Can Clemson contain Russell Wilson?

CLEMSON - Up next on Kevin Steele's docket this season is figuring out how to defend N.C. State quarterback Russell Wilson.

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The junior has completed 188 of 322 passes for 2,302 yards and 19 touchdowns this season and is the Wolfpack's third-best rusher with 269 yards and five scores.

"It all starts and really probably ends with the quarterback," Steele said. "I'm sure there are people at their position that are playing as well, but he's probably playing is position as good as anybody in the league, right now."

Wilson's an effective runner, but effective in a different light than Auburn quarterback Cameron Newton, who Clemson saw nearly two months ago.

"[N.C. State is] not a q-power, q-iso, power running team with [Wilson]. They'll run zone-read some, but not a lot. I'm sure we'll see it," Steele said. "The big thing is his ability to evade the rush and pick up yards on scrambles. He makes people pay in a major way…we've got our hands full, to say the least."

The Tigers will get all they can handle through the air, too. The Wolfpack are 15th in the nation in pass offense with 295.8 yards per game.

Wilson's two favorite targets are big ones. The 6-foot-3, 185-pound Owen Spencer leads the team with 36 receptions for 529 yards. At 6-4, 219 pounds, Jarvis Williams has 30 catches for 465 yards and three touchdowns.

"The big thing is his ability to evade the rush and pick up yards on scrambles. He makes people pay in a major way…we've got our hands full, to say the least."

Steele called tight end George Bryan "special." The redshirt junior has 22 receptions for 250 yards and three touchdowns this season.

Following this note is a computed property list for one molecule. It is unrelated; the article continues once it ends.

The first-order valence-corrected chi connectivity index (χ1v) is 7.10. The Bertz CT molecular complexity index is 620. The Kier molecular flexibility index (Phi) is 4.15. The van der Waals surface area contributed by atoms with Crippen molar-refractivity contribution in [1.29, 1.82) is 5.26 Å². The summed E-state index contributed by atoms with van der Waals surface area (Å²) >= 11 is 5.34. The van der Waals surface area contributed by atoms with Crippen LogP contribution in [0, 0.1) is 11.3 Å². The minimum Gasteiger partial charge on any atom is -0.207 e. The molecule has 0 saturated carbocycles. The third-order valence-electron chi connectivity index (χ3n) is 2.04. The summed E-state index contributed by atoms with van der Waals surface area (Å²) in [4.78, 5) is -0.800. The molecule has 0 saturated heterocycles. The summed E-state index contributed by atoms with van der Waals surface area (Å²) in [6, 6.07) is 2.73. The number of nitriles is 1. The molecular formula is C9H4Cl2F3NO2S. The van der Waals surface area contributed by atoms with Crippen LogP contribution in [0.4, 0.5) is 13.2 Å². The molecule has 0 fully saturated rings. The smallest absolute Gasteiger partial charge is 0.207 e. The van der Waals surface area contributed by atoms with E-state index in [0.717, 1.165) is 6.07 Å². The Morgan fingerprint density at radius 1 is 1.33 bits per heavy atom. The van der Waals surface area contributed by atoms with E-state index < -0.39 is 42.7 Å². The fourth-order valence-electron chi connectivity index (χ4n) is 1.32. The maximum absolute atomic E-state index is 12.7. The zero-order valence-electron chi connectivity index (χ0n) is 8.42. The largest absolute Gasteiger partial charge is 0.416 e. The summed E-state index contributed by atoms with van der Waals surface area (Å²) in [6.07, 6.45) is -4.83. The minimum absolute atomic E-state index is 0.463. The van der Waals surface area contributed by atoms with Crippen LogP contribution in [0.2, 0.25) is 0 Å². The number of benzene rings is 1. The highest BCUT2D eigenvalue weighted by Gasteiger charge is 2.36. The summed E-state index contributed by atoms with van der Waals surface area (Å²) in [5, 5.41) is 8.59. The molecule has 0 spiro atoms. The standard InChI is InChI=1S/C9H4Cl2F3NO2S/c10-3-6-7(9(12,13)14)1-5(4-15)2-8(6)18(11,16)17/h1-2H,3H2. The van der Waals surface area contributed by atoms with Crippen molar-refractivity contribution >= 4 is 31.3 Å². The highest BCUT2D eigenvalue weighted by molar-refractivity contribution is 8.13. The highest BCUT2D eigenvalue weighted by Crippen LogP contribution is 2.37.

"He's a very good player. They get the ball to him a lot. He is a very effective pass runner, as well as blocker," Steele said.

N.C. State averages 142.9 yards on the ground per game, which ranks 74th nationally.

Freshman Mustafa Greene leads the team with 495 yards rushing and is second with four touchdowns. Redshirt freshman Dean Haynes is second with 312 yards and third with three scores.

After allowing over 200 yards of total offense in the first half of last weekend's 16-10 loss at Boston College, the Clemson defense buckled down—particularly in stopping the run.

Eagle running back Montel Harris rushed 36 times for 144 yards. Twenty-three of the carries and 109 of the yards were in the first half.

"We played really hard and with great effort. We didn't tackle well early in the game, just didn't tackle well. That's a credit to their running back, because he ran well, ran hard—hats off to that," Steele said.

Before Saturday, Boston College went with two tight ends and two backs only 14 times this season. In the first half, the Eagles used the look 20 times. Steele added that as a contributing factor to the Eagles' first half success.

"We had to get that adjusted pretty quickly and add some calls to it, and they did that. We got them settled down. From that point on, it was pretty effective," he said. "I'm a little disappointed we gave up the one big play after the turnover at the 36-yardline.

"At the end of the day, for the third-straight week, we gave up one touchdown. We're trying to eliminate that as fast as we can. That's not an easy task, but that's what we're working on."

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